The calendar offers some unusual conjunctions.
John Adams and Thomas Jefferson both died on July 4, 1826 – the fiftieth anniversary of the signing of the Declaration of Independence.
Both Most Valuable Players in baseball’s strike-shortened 1994 season – Jeff Bagwell and Frank Thomas – were born on May 27, 1968.
George Steinbrenner was born on July 4, 1930; fifty-three years later to the day, Dave Righetti pitched the Yankees’ first no-hitter since Don Larson’s perfect game in 1956.
Though they were not born in the same year, the two sports figures whose public personae took the biggest nose dive of 2010 celebrate their birthdays today, December 30. Tiger Woods turns 35. LeBron James turns 26.
Tiger’s fall was epic, massively chronicled, and tragic in the classically Greek sense.
He showed the world his talent and profited handsomely from it, engaging people with his smile and his killer instinct. And when people wanted to see what lay behind the smile, his eyes turned cold and the gates slammed shut. He learned to present the world a wary blandness, compartmentalizing his life until all that showed was what he chose to reveal.
His capacity for control was his strength and his weakness. He played his best golf when the pressure was greatest. He expanded the notion of the possible on the course, executing anything he could imagine. And he came to believe he could do the same in his personal life.
You know the rest. A very public divorce. A year of punchlines. No major wins. No minor wins. Ugly shots. Ugly results. And most shocking of all, the times when he just stopped trying on the course.
No matter what else happens, his air of invincibility is gone.
Golf is a physical game played largely in the mind. The things Tiger learned in 2010 will do him no favors in the future. He learned he can quit on himself when things go bad. He learned he can miss putts that matter. He learned he can lose, and he learned he can be beaten.
The last year belonged to the tabloids. Tiger’s next year will be one of the most compelling stories golf has ever seen.
The quest for privacy was not LeBron’s flaw; exhibitionism was.
There was always something to like about LeBron James. He was so big and so strong, yet so quick and agile. Once or twice a game, he’d do something you’d never seen before, something you couldn’t imagine he could do, whether it was blowing by a closing defender or rising through big-man traffic to throw down some thunder.
He could take over a game at will, but seemed happiest being a part of a team. When he came into your arena, it was a happening. It didn’t matter that he was on the other side, at least in part because he was on his hometown team; you couldn’t get mad at someone trying to bring a championship to a place like Cleveland. He was surrounded by the friends from his youth, famously loyal, one of the gang.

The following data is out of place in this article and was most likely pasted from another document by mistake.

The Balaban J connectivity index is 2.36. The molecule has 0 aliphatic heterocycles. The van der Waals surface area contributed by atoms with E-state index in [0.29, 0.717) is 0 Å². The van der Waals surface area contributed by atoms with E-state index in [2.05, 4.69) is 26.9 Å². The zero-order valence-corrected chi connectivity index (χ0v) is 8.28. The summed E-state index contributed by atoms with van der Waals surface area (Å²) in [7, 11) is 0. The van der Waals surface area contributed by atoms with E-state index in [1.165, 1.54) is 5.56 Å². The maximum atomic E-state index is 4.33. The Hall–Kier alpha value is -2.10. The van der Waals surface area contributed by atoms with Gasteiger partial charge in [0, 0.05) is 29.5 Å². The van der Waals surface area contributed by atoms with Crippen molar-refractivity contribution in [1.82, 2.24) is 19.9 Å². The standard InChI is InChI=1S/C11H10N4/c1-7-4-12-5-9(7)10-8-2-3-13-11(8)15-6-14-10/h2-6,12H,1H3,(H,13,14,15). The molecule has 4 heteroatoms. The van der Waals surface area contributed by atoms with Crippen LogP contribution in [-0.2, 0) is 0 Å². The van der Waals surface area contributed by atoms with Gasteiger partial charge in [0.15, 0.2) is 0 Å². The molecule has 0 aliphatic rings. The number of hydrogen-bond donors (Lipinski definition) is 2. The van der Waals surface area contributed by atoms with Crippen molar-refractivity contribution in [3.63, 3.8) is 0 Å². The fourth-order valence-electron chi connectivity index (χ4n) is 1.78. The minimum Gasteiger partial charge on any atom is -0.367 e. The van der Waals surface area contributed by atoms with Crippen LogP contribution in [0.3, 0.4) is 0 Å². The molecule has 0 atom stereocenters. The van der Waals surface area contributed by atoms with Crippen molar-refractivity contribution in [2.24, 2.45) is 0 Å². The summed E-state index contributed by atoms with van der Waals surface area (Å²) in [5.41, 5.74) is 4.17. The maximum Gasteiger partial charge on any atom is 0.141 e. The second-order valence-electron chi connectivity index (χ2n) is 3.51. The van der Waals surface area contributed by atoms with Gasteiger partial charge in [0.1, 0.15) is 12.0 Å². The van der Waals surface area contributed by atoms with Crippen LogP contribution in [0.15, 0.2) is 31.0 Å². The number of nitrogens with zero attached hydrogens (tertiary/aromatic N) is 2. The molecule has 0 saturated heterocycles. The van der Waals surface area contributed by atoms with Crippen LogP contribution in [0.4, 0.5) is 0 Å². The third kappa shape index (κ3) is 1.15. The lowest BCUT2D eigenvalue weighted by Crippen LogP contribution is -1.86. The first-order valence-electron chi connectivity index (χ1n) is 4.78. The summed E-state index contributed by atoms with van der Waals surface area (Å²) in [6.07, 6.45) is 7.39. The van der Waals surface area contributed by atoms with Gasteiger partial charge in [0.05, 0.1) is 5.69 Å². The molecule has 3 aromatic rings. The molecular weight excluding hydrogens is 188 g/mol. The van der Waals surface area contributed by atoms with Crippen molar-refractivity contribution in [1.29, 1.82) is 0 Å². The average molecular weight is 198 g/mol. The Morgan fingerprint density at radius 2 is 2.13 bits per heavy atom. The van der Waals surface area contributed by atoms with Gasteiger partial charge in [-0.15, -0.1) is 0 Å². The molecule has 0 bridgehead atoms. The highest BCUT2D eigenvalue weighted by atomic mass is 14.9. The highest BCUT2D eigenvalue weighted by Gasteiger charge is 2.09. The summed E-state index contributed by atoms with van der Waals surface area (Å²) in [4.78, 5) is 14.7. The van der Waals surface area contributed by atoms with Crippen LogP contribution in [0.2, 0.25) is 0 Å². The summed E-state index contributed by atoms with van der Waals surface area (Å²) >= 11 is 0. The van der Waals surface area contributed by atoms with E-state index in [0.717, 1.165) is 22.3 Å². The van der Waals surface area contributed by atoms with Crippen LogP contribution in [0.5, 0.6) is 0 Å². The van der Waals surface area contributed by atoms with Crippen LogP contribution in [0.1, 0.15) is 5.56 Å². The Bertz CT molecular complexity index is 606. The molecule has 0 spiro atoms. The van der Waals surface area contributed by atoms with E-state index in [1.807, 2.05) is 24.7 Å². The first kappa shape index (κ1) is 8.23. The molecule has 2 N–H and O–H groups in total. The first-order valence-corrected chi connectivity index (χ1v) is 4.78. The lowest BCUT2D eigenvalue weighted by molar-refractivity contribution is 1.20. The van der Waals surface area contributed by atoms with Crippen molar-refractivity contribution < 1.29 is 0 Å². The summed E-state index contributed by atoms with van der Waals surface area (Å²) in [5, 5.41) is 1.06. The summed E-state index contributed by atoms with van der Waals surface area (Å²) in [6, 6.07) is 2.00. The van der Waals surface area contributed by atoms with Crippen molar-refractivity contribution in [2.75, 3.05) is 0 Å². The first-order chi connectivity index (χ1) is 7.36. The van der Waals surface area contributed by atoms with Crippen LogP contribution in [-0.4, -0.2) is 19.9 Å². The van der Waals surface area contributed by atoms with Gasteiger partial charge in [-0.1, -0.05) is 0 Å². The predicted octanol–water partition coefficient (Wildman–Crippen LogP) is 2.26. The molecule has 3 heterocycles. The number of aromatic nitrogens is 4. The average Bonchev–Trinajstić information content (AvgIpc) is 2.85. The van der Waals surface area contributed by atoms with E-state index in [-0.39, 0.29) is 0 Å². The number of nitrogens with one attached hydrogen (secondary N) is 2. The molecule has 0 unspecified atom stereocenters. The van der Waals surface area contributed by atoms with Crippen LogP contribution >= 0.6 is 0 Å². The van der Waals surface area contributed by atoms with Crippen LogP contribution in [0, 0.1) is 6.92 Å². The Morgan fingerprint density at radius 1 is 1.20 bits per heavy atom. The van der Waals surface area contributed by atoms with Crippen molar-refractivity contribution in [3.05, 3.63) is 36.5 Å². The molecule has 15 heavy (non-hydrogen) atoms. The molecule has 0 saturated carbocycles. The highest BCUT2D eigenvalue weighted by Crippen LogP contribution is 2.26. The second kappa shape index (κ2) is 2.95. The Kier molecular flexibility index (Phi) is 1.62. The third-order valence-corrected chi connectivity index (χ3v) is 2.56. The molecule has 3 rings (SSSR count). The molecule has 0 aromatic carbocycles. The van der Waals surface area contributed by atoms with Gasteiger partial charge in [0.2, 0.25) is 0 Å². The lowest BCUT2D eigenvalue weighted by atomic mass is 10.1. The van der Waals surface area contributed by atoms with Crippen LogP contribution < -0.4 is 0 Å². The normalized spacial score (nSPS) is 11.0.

How did it all go sour? He came into the playoffs as the two-time MVP, leader of the team with the best record in the league. The Cavs took a two-games-to-one lead on the Boston Celtics – and from there on LeBron shot 18-of-53, and in the most important game of the year, game five at home, he blatantly quit on the home crowd and his teammates.
Whatever happened between LeBron and the rest of the Cavaliers, when he walked off the court at the end of the series he knew he would never play with them again. It was bad enough that he went through the charade of courtship with the Knicks, Bulls, and Nets as well as Cleveland; he had apparently made up his mind to go to Miami and play with Dwyane Wade and Chris Bosh, and no one can tell me honestly that they don’t understand choosing to spend their winters in south Florida instead of northern Ohio. Fair enough.
The fatal misstep for LeBron was “The Decision.” He was so certain of the national fascination with the course of his life that he conspired with ESPN to declare his intentions in a one-hour special. He wasn’t wrong about the fascination, but it quickly turned to disgust when the ESPN tendency towards overkill dovetailed with the shiv he was about to stick in his loving fans.
He had no idea he was upending the narrative of his life. The local phenomenon trying to bring home victory for the glory-starved crowd was gone. In its place was another superstar looking for the brighter lights and manipulating the circumstances for his self-aggrandizement. He acknowledged everyone except his former teammates. He was done with them. And everyone watching, except those in Miami, was done with him.
The Heat’s season began slowly, as the players struggled to learn how to play together – and also how to cope with being disliked for the first time. They became a national symbol for ego-driven athletes. There was no cost to LeBron in talent or performance – he wasn’t winning a championship in Cleveland, and likely won’t in Miami, at least not right away – but he left home behind, and it won’t be the same place for him for a long, long time.
Is there some kind of curse to having a December 30 birthday? If Sandy Koufax admits having used performance-enhancing drugs all through the 1960s, or either Matt Lauer or Meredith Vieira swears at a guest on camera any time soon, then we’ll know for sure.